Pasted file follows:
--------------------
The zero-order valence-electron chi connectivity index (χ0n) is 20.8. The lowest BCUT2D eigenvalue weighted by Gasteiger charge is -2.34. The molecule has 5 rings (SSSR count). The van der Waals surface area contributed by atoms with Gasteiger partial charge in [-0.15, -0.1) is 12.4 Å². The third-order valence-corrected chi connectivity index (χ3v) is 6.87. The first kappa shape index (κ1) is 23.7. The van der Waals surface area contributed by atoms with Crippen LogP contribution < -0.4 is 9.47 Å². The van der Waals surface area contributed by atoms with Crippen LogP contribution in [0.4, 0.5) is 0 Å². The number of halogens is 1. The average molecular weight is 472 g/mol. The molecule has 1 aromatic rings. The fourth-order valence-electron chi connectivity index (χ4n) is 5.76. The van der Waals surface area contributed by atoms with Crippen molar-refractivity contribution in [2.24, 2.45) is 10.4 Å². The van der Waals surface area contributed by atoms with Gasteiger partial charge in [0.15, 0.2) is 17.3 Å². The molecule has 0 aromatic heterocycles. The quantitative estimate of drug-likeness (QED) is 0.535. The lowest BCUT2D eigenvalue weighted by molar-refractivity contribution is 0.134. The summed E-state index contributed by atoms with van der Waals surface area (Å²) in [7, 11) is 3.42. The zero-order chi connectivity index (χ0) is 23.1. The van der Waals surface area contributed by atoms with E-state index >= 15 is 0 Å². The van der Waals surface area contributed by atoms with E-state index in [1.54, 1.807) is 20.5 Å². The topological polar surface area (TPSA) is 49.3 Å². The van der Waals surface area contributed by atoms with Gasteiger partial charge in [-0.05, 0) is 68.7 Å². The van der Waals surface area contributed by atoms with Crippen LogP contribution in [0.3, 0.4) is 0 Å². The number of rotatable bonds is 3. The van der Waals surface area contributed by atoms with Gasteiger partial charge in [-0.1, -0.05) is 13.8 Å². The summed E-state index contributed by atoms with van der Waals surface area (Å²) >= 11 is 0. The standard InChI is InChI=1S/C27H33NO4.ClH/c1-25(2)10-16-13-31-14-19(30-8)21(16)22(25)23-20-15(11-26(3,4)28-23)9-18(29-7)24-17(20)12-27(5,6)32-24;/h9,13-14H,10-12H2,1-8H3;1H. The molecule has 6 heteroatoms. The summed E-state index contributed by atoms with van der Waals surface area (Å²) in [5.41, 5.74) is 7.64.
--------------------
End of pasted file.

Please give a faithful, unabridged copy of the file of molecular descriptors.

The zero-order valence-electron chi connectivity index (χ0n) is 20.8. The lowest BCUT2D eigenvalue weighted by Gasteiger charge is -2.34. The molecule has 5 rings (SSSR count). The van der Waals surface area contributed by atoms with Gasteiger partial charge in [-0.15, -0.1) is 12.4 Å². The third-order valence-corrected chi connectivity index (χ3v) is 6.87. The first kappa shape index (κ1) is 23.7. The van der Waals surface area contributed by atoms with Crippen LogP contribution < -0.4 is 9.47 Å². The van der Waals surface area contributed by atoms with Crippen LogP contribution in [0.4, 0.5) is 0 Å². The number of halogens is 1. The average molecular weight is 472 g/mol. The molecule has 1 aromatic rings. The fourth-order valence-electron chi connectivity index (χ4n) is 5.76. The van der Waals surface area contributed by atoms with Crippen molar-refractivity contribution in [2.24, 2.45) is 10.4 Å². The van der Waals surface area contributed by atoms with Gasteiger partial charge in [0.15, 0.2) is 17.3 Å². The molecule has 0 aromatic heterocycles. The quantitative estimate of drug-likeness (QED) is 0.535. The lowest BCUT2D eigenvalue weighted by molar-refractivity contribution is 0.134. The summed E-state index contributed by atoms with van der Waals surface area (Å²) in [7, 11) is 3.42. The zero-order chi connectivity index (χ0) is 23.1. The van der Waals surface area contributed by atoms with E-state index >= 15 is 0 Å². The van der Waals surface area contributed by atoms with E-state index in [1.54, 1.807) is 20.5 Å². The topological polar surface area (TPSA) is 49.3 Å². The van der Waals surface area contributed by atoms with Gasteiger partial charge in [-0.05, 0) is 68.7 Å². The van der Waals surface area contributed by atoms with Crippen LogP contribution in [0.3, 0.4) is 0 Å². The number of rotatable bonds is 3. The van der Waals surface area contributed by atoms with Gasteiger partial charge in [-0.1, -0.05) is 13.8 Å². The summed E-state index contributed by atoms with van der Waals surface area (Å²) >= 11 is 0. The standard InChI is InChI=1S/C27H33NO4.ClH/c1-25(2)10-16-13-31-14-19(30-8)21(16)22(25)23-20-15(11-26(3,4)28-23)9-18(29-7)24-17(20)12-27(5,6)32-24;/h9,13-14H,10-12H2,1-8H3;1H. The molecule has 6 heteroatoms. The summed E-state index contributed by atoms with van der Waals surface area (Å²) in [5.41, 5.74) is 7.64.